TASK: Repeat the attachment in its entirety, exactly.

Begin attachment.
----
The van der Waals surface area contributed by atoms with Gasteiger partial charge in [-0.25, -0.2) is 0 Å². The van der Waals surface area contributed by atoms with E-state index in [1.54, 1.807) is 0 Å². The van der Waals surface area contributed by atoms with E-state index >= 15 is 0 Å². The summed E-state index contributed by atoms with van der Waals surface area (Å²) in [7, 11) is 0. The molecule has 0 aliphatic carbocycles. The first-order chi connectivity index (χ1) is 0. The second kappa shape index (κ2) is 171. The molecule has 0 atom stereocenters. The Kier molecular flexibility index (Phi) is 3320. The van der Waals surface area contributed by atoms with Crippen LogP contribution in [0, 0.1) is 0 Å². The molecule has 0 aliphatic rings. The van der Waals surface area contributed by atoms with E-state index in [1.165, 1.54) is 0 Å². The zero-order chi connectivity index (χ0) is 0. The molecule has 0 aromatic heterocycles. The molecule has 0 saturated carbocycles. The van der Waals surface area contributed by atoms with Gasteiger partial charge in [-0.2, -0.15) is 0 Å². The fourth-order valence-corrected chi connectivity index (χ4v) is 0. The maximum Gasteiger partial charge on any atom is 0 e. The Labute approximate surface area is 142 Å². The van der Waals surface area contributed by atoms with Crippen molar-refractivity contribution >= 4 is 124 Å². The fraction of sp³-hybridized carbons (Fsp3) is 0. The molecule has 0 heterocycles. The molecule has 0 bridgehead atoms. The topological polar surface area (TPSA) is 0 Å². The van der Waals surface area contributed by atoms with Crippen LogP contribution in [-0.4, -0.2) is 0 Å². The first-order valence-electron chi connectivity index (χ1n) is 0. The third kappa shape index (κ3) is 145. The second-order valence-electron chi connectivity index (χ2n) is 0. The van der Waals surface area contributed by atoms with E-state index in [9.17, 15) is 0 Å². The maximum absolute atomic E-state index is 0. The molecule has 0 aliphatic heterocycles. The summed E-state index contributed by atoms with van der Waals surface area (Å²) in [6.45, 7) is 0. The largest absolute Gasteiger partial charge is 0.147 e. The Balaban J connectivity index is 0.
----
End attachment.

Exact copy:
The van der Waals surface area contributed by atoms with Gasteiger partial charge in [-0.25, -0.2) is 0 Å². The van der Waals surface area contributed by atoms with E-state index in [1.54, 1.807) is 0 Å². The van der Waals surface area contributed by atoms with E-state index >= 15 is 0 Å². The summed E-state index contributed by atoms with van der Waals surface area (Å²) in [7, 11) is 0. The molecule has 0 aliphatic carbocycles. The first-order chi connectivity index (χ1) is 0. The second kappa shape index (κ2) is 171. The molecule has 0 atom stereocenters. The Kier molecular flexibility index (Phi) is 3320. The van der Waals surface area contributed by atoms with Crippen LogP contribution in [0, 0.1) is 0 Å². The molecule has 0 aliphatic rings. The van der Waals surface area contributed by atoms with E-state index in [1.165, 1.54) is 0 Å². The zero-order chi connectivity index (χ0) is 0. The molecule has 0 aromatic heterocycles. The molecule has 0 saturated carbocycles. The van der Waals surface area contributed by atoms with Gasteiger partial charge in [-0.2, -0.15) is 0 Å². The fourth-order valence-corrected chi connectivity index (χ4v) is 0. The maximum Gasteiger partial charge on any atom is 0 e. The Labute approximate surface area is 142 Å². The van der Waals surface area contributed by atoms with Crippen molar-refractivity contribution >= 4 is 124 Å². The fraction of sp³-hybridized carbons (Fsp3) is 0. The molecule has 0 heterocycles. The molecule has 0 bridgehead atoms. The topological polar surface area (TPSA) is 0 Å². The van der Waals surface area contributed by atoms with Crippen LogP contribution in [-0.4, -0.2) is 0 Å². The first-order valence-electron chi connectivity index (χ1n) is 0. The third kappa shape index (κ3) is 145. The second-order valence-electron chi connectivity index (χ2n) is 0. The van der Waals surface area contributed by atoms with E-state index in [9.17, 15) is 0 Å². The maximum absolute atomic E-state index is 0. The molecule has 0 aliphatic heterocycles. The summed E-state index contributed by atoms with van der Waals surface area (Å²) in [6.45, 7) is 0. The largest absolute Gasteiger partial charge is 0.147 e. The Balaban J connectivity index is 0.